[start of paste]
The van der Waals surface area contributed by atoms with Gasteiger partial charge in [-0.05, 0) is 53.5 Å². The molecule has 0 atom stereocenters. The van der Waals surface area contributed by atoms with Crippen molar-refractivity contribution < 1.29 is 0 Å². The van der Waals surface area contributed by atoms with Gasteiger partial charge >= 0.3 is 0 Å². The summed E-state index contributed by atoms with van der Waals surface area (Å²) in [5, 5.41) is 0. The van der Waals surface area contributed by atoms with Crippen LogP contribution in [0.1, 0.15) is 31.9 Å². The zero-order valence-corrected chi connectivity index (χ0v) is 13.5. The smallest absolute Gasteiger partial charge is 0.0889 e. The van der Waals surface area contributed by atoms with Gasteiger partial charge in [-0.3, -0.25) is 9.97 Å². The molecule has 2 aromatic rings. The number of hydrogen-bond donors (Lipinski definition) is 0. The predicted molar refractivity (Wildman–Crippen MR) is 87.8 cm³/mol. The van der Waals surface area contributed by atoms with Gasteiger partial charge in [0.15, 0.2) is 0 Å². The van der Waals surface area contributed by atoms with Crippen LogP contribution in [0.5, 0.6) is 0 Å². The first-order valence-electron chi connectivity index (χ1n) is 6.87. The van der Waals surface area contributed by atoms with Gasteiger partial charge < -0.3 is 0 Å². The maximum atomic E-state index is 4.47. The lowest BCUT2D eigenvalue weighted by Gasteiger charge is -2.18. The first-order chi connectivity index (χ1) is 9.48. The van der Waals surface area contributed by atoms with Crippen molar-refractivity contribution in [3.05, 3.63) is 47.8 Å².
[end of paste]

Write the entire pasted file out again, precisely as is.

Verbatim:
The van der Waals surface area contributed by atoms with Gasteiger partial charge in [-0.05, 0) is 53.5 Å². The molecule has 0 atom stereocenters. The van der Waals surface area contributed by atoms with Crippen molar-refractivity contribution < 1.29 is 0 Å². The van der Waals surface area contributed by atoms with Gasteiger partial charge >= 0.3 is 0 Å². The summed E-state index contributed by atoms with van der Waals surface area (Å²) in [5, 5.41) is 0. The van der Waals surface area contributed by atoms with Crippen LogP contribution in [0.1, 0.15) is 31.9 Å². The zero-order valence-corrected chi connectivity index (χ0v) is 13.5. The smallest absolute Gasteiger partial charge is 0.0889 e. The van der Waals surface area contributed by atoms with Gasteiger partial charge in [-0.3, -0.25) is 9.97 Å². The molecule has 2 aromatic rings. The number of hydrogen-bond donors (Lipinski definition) is 0. The predicted molar refractivity (Wildman–Crippen MR) is 87.8 cm³/mol. The van der Waals surface area contributed by atoms with Gasteiger partial charge in [0.15, 0.2) is 0 Å². The van der Waals surface area contributed by atoms with Crippen LogP contribution in [0.5, 0.6) is 0 Å². The first-order valence-electron chi connectivity index (χ1n) is 6.87. The van der Waals surface area contributed by atoms with Gasteiger partial charge < -0.3 is 0 Å². The maximum atomic E-state index is 4.47. The lowest BCUT2D eigenvalue weighted by Gasteiger charge is -2.18. The first-order chi connectivity index (χ1) is 9.48. The van der Waals surface area contributed by atoms with Crippen molar-refractivity contribution in [3.05, 3.63) is 47.8 Å².